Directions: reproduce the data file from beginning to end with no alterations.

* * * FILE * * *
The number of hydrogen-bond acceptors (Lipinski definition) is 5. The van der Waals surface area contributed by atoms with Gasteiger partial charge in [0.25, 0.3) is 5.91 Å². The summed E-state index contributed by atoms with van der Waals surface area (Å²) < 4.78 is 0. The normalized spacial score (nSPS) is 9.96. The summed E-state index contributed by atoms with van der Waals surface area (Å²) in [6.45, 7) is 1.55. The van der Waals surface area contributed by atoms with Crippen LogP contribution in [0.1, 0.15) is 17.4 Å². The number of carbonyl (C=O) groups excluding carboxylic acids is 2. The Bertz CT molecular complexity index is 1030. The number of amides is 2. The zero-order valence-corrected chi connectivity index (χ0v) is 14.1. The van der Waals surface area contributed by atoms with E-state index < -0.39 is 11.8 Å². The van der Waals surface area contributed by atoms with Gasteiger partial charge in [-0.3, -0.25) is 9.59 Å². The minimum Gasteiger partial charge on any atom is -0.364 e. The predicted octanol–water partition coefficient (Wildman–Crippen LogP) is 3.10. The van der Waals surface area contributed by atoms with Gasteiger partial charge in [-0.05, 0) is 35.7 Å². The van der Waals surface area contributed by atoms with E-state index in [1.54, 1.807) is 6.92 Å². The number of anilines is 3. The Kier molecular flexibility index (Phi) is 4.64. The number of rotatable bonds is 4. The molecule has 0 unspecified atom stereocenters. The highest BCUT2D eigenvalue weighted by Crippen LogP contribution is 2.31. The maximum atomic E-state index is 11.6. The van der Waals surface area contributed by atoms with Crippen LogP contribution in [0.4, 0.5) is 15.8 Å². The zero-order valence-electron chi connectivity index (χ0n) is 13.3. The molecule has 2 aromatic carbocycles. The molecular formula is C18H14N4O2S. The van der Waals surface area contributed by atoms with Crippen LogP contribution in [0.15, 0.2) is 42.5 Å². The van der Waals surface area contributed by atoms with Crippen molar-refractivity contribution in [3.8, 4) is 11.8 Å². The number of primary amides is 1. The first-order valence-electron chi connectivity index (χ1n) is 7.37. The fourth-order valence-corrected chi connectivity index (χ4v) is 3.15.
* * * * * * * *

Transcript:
The number of hydrogen-bond acceptors (Lipinski definition) is 5. The van der Waals surface area contributed by atoms with Gasteiger partial charge in [0.25, 0.3) is 5.91 Å². The summed E-state index contributed by atoms with van der Waals surface area (Å²) < 4.78 is 0. The normalized spacial score (nSPS) is 9.96. The summed E-state index contributed by atoms with van der Waals surface area (Å²) in [6.45, 7) is 1.55. The van der Waals surface area contributed by atoms with Crippen LogP contribution in [0.1, 0.15) is 17.4 Å². The number of carbonyl (C=O) groups excluding carboxylic acids is 2. The Bertz CT molecular complexity index is 1030. The number of amides is 2. The zero-order valence-corrected chi connectivity index (χ0v) is 14.1. The van der Waals surface area contributed by atoms with E-state index < -0.39 is 11.8 Å². The van der Waals surface area contributed by atoms with Gasteiger partial charge in [-0.3, -0.25) is 9.59 Å². The minimum Gasteiger partial charge on any atom is -0.364 e. The predicted octanol–water partition coefficient (Wildman–Crippen LogP) is 3.10. The van der Waals surface area contributed by atoms with Gasteiger partial charge in [-0.05, 0) is 35.7 Å². The van der Waals surface area contributed by atoms with E-state index in [1.54, 1.807) is 6.92 Å². The number of anilines is 3. The Kier molecular flexibility index (Phi) is 4.64. The number of rotatable bonds is 4. The molecule has 0 unspecified atom stereocenters. The highest BCUT2D eigenvalue weighted by Crippen LogP contribution is 2.31. The maximum atomic E-state index is 11.6. The van der Waals surface area contributed by atoms with Crippen LogP contribution in [0.4, 0.5) is 15.8 Å². The zero-order valence-electron chi connectivity index (χ0n) is 13.3. The molecule has 2 aromatic carbocycles. The molecular formula is C18H14N4O2S. The van der Waals surface area contributed by atoms with Crippen LogP contribution in [0.15, 0.2) is 42.5 Å². The van der Waals surface area contributed by atoms with Crippen molar-refractivity contribution in [3.8, 4) is 11.8 Å². The number of primary amides is 1. The first-order valence-electron chi connectivity index (χ1n) is 7.37. The fourth-order valence-corrected chi connectivity index (χ4v) is 3.15.